CONGRESSWOMAN ELISE STEFANIK
On Wednesday, April 15, 2015, the House will consider H.R. 709, the Prevent Targeting at the IRS Act, under suspension of the rules. The bill was introduced on February 4, 2015 by Rep. James Renacci (R-OH) and was referred to the Committee on Ways and Means, which ordered the bill reported, as amended, by voice vote on March 25, 2015.
H.R. 709 amends Paragraph (10) of section 1203(b) of the Internal Revenue Service (IRS) Restructuring and Reform Act of 1998 (Public Law 105-206) to expand grounds for termination of employment of an IRS employee. These grounds include an IRS employee performing, delaying, or failing to perform any official action (including an audit) for the purpose of extracting personal gain or benefit for a political purpose.
The IRS Restructuring and Reform Act of 1998 required the IRS to terminate an employee for certain proven violations committed by the employee in connection with the performance of official duties. The law included a list of “10 Deadly Sins” for which an IRS employee could be fired without having to go through the normal process of terminating a federal employee. (A complete list can be found here). The addition of the category authorized by H.R. 709 is based on “political purpose” and comes in the wake of revelations that employees of the IRS knowingly targeted political groups applying for 501(c)(4) tax-exempt status based upon their names. The House passed an identical bill (H.R. 2565) by voice vote on July 31, 2013. The Senate did not act on the measure during the 113th Congress.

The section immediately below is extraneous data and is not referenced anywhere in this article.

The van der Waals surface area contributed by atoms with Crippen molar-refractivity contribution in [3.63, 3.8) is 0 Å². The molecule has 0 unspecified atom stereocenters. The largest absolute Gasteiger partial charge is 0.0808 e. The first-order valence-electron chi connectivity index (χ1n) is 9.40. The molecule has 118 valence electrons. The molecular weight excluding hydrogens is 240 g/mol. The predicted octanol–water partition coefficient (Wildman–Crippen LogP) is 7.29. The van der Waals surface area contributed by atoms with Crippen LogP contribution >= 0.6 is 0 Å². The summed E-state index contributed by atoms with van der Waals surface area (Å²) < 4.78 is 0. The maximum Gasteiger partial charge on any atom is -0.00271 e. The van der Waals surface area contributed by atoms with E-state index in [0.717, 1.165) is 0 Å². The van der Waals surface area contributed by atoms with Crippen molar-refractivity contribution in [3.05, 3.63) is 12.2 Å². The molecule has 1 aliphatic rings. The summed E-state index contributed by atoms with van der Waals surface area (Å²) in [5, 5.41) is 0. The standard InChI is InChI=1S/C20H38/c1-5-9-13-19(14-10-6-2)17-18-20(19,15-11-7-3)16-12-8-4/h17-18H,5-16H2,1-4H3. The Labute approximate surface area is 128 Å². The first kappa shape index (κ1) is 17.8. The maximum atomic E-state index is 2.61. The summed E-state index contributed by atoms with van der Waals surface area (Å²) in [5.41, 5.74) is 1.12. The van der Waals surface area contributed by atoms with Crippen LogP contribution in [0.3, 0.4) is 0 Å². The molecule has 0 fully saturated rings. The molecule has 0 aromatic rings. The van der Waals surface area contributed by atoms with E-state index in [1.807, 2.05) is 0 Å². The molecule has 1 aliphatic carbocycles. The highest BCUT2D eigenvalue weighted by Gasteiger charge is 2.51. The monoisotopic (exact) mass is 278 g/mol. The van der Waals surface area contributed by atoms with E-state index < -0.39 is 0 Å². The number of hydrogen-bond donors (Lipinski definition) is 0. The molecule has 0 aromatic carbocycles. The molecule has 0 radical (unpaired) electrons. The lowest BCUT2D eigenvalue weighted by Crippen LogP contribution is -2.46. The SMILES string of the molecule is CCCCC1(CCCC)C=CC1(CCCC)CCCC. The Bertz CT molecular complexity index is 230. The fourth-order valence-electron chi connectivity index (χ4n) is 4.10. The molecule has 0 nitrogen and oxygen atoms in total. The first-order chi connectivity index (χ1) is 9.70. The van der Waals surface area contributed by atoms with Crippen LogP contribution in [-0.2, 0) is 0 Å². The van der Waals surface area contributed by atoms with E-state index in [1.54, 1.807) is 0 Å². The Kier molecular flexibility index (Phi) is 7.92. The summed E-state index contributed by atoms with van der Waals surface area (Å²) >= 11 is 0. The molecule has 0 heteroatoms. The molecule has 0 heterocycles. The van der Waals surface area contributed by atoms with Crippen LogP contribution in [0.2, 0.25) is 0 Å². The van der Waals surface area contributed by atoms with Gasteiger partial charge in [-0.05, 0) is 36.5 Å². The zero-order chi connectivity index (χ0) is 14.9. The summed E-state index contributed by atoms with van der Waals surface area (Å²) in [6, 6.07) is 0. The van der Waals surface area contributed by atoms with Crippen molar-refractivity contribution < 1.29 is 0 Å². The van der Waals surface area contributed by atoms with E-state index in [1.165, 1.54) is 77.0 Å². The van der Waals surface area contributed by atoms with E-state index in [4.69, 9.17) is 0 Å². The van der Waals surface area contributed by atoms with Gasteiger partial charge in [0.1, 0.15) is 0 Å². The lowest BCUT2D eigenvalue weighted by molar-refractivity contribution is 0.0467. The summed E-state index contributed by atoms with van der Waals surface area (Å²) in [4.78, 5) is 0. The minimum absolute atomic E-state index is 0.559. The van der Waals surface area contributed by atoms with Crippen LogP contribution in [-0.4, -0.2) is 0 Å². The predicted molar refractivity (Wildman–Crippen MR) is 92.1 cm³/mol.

Joint Committee on Taxation Description of H.R. 709, the “Prevent Targeting at the IRS Act,” (JCX-63-15), March 24, 2015 at 2.
CBO estimates that enacting the bill would have no significant impact on the federal budget. The bill would not affect direct spending or revenues; therefore, pay-as-you-go procedures do not apply.
For questions or further information, contact the House Republican Policy Committee at 6-5539.